The Great UK EV Charger Grant Mystery

I recently applied for a grant under the Workplace Charging Scheme. I got a reply the next day and was delighted to be awarded the £300 voucher.

It’s compulsory to use the grant with a government approved installer. Fair enough, it’s good to know your electrician is properly qualified and insured. However there’s currently just a single provider for the Workplace scheme that’s based in Northern Ireland¹.

Electric Shock

After a rather baffling call to that local installer we learnt the following…

  • If you are installing less than 4 workplace chargers, it’s actually more expensive to use the grant
  • The cheapest 32 amp charger he could install (without using the grant) was £700 (presume inc VAT but not sure)
  • To reiterate – that £700 charger would be cheaper than installing the Gov one with the £300 voucher

Wow. Something is badly wrong here.

A quick search turns up the EVWP2026 32A Rolec WallPod at £360 including VAT. I’ve asked a local qualified electrician for an estimate of what this would cost to install and he quoted £100. So around £460 in total fitted, or hypothetically just £160 after the government £300 grant.

Rolec EV Charger

Circuit Breaker

But this isn’t the same unit that’s on the Approved Charge Point list. The sanctioned unit has a few more letters after the model number – EVWP2026-WCS – so we asked Rolec what the difference between the 2 units is and they told us…

When ordering the units for the WCS you will need to make sure that the model number finishes with “WCS” otherwise you will not be getting the correct unit and therefore will not be eligible for the grant funding you are applying for. The difference between them is that the WCS version comes with separate GPRS metering equipment and has a 3 year warranty whereas the standard version does not come with GPRS metering and comes with a 12 Month warranty.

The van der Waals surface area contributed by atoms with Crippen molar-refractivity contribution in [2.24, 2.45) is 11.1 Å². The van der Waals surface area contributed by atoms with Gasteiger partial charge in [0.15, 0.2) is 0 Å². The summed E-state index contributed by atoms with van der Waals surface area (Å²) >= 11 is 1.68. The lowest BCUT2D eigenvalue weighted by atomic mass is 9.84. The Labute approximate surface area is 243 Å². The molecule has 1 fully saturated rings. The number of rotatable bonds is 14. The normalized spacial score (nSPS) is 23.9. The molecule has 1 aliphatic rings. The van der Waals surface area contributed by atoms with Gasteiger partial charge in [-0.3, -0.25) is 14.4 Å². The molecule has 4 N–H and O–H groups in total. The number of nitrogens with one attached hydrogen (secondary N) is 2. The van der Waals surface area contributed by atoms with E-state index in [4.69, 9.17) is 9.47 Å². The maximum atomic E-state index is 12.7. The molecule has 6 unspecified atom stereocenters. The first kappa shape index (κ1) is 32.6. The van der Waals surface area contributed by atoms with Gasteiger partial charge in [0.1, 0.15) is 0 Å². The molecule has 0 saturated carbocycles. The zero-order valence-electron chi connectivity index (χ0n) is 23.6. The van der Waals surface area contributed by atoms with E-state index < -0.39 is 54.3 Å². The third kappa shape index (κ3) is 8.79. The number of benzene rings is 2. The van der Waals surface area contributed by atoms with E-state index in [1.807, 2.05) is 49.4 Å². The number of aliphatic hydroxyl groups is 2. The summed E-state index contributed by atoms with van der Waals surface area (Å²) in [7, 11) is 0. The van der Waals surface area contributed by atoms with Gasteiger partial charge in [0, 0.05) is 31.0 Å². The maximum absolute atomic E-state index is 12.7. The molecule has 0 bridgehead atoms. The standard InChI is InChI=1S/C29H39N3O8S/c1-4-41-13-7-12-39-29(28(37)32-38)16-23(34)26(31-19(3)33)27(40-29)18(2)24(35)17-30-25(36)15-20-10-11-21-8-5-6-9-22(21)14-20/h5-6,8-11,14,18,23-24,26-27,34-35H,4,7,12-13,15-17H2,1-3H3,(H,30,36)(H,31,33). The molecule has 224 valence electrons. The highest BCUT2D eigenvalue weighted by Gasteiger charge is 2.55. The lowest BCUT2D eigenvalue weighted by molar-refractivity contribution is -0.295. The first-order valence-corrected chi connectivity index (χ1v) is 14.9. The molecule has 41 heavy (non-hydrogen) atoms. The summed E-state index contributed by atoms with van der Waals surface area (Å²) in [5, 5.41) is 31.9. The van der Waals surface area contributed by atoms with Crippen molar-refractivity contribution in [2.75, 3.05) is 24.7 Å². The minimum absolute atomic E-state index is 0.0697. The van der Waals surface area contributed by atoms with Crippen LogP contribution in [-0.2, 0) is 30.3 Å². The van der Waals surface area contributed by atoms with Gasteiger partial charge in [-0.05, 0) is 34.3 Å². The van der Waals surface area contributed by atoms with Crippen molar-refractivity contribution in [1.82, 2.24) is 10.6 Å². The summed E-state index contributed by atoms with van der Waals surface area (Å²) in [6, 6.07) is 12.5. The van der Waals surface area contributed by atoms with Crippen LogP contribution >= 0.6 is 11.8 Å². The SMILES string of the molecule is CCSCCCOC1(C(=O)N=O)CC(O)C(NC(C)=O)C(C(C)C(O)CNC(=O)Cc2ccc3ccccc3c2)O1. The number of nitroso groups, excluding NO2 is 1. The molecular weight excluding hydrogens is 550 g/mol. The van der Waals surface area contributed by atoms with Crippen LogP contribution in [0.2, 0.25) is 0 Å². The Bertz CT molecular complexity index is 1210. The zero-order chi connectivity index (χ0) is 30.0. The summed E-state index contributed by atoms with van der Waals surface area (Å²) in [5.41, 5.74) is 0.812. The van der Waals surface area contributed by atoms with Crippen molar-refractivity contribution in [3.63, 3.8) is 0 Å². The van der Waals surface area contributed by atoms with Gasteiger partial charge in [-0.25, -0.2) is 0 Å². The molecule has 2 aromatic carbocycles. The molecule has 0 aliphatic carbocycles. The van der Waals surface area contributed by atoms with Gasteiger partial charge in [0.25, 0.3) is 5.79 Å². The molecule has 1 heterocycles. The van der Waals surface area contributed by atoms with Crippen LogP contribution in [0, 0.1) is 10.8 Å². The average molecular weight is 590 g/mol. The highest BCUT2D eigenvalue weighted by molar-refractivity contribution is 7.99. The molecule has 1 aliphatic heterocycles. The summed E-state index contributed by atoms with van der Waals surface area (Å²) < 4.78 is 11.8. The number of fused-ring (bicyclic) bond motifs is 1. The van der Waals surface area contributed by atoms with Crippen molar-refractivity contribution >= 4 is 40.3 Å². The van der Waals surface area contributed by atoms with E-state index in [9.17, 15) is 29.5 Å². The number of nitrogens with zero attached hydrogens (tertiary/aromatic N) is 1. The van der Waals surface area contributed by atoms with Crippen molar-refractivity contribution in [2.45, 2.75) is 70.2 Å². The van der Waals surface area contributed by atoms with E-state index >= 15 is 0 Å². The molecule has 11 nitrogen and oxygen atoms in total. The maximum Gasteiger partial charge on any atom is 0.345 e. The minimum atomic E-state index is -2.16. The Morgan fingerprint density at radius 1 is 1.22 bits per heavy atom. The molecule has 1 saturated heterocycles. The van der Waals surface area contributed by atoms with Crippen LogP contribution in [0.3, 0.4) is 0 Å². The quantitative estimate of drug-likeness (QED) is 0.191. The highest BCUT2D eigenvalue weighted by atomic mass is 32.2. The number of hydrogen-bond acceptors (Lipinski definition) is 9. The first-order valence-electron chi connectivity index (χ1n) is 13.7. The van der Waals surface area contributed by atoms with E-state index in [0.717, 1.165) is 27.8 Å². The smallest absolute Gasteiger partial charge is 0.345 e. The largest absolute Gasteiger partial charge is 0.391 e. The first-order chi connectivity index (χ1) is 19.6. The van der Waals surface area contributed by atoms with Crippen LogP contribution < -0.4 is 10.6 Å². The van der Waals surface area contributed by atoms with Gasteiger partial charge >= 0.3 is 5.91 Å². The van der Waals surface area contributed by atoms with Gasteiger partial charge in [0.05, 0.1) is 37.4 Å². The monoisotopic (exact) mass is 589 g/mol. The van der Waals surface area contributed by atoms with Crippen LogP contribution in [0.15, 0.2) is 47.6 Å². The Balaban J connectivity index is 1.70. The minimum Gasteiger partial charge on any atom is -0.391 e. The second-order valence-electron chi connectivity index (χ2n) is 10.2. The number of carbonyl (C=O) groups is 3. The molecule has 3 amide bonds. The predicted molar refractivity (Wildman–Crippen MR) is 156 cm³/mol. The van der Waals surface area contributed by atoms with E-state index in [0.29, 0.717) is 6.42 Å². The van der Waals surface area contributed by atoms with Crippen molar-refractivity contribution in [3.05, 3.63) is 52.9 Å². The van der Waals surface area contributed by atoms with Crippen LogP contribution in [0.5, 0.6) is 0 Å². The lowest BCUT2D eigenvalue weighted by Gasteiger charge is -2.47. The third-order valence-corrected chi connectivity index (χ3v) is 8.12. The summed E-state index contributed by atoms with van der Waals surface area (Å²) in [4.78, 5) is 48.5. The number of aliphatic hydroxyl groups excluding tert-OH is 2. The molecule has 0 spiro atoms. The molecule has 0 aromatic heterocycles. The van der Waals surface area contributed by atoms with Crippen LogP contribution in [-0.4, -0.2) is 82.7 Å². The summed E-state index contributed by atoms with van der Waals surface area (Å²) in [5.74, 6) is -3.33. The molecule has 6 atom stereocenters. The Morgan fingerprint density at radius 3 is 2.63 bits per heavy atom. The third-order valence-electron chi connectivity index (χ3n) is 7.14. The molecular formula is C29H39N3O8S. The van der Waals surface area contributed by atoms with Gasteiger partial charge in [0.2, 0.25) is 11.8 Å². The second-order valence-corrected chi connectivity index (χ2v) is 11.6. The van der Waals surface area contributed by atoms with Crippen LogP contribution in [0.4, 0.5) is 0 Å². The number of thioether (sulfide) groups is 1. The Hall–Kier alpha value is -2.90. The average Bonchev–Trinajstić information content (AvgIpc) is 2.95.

We found the WCS unit online at around £590 including VAT meaning the extra gubbins the government requires to monitor your usage takes £230 of that £300 grant right away. But what’s the reason for the rest of the extra expense?

Going back to the conversation with our local approved installer, he told us his £700 option was cheaper than using the grant, so it seems safe to assume it would be a minimum of around £800 with it. So £800 + £300 grant = £1,100 for something that we can see should be £590 + £100 = £690.

Is it the lack of competition for the installers that means the price is further artificially inflated? It’s clear that using the grant could well mean you spend almost DOUBLE the price of the standard EVWP2026 charger.

Disappointing

We reached out to OLEV for a comment and they told us…

The comms functions and warranty provisions are really important aspects of units for us, so it is not really useful to suggest the grant could be applied to units that don’t meet our requirements.

But how can this be value for money for the end user or the government? Surely it’s entirely natural to assume a granted aided charger would be the less expensive option. Clearly that’s not the case here.

It’s so disappointing to see a scheme that should be encouraging the roll out of charging infrastructure causing so much confusion and added expense.

 


  1. A second supplier based in Luton is on the approved list for Northern Ireland. However we did not receive their emailed quote as promised for this article.

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